Bellevue, Wash., February 29, 2012 — The Lower Snake River Wind Facility-Phase I began commercial operations, providing Puget Sound Energy’s 1.1 million electric customers with more renewable, emissions-free power.
The new facility’s 149 wind turbines — set among the wind-blown farm lands of Garfield County, in southeast Washington — will generate enough electricity, on average, to power about 100,000 homes.
The 343 MW Lower Snake River project is PSE‘s third wind farm. The utility’s 157 MW Hopkins Ridge Wind Facility, built in 2005, is in Columbia County. The 273-MW Wild Horse Wind and Solar Facility, built in 2006 and expanded in 2009, is in Kittitas County. Together, the three sites generate enough electricity, on average, to meet the total power requirements of about 230,000 households.
PSE began construction of the Lower Snake River Wind Facility in May 2010 with the help of lead contractor Renewable Energy Systems Americas Inc., wind turbine manufacturer Siemens Energy, and a variety of subcontractors. PSE also partnered with RES on the construction of the utility’s Hopkins Ridge and Wild Horse wind farms.
About 25 permanent employees from PSE and Siemens Energy now operate the facility and maintain its wind turbines. They are based out of PSE’s new operations and maintenance center in Pomeroy. About 150 workers, on average, were on site during the Lower Snake River project’s two-year construction, though the number at times exceeded 250.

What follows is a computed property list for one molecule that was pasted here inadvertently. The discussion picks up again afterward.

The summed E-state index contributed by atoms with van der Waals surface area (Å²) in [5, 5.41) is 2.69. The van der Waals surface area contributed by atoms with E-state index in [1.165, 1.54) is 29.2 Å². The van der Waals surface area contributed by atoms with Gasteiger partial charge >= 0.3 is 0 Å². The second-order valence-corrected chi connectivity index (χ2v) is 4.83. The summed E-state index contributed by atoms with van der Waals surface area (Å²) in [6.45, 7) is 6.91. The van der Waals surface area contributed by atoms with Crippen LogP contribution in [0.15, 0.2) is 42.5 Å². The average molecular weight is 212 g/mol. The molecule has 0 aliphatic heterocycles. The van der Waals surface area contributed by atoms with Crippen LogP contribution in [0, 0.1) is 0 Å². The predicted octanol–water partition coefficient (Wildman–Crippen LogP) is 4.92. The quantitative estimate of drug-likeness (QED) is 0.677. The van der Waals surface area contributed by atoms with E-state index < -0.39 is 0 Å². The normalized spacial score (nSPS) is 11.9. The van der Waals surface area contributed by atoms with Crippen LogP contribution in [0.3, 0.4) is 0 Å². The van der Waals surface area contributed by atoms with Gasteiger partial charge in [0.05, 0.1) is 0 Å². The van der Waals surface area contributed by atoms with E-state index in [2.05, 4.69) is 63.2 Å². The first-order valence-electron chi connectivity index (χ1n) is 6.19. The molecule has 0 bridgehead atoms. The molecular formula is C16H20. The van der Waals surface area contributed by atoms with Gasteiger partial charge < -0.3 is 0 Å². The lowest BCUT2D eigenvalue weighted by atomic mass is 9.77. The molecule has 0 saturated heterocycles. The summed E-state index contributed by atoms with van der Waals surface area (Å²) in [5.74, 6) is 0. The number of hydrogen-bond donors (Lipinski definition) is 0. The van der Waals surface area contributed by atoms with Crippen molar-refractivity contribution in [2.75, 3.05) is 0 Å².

The Lower Snake River wind farm spans more than 21,600 acres in western Garfield County. The footprint of its wind turbines, substations, access roads and eight-mile corridor of transmission-line poles covers 200 acres; the rest of the site remains available for farming, livestock grazing and open space. Nearly the entire site is privately owned agricultural land.
The wind facility’s power output ties into the Northwest electric grid at the Bonneville Power Administration’s newly completed Central Ferry substation, constructed along the wind farm’s northern boundary. Lower Snake River power moves across BPA transmission lines to reach PSE’s distribution system. Ninety-nine percent of PSE’s electric customers reside west of the Cascades in eight Puget Sound counties (the remaining customers are in Kittitas County).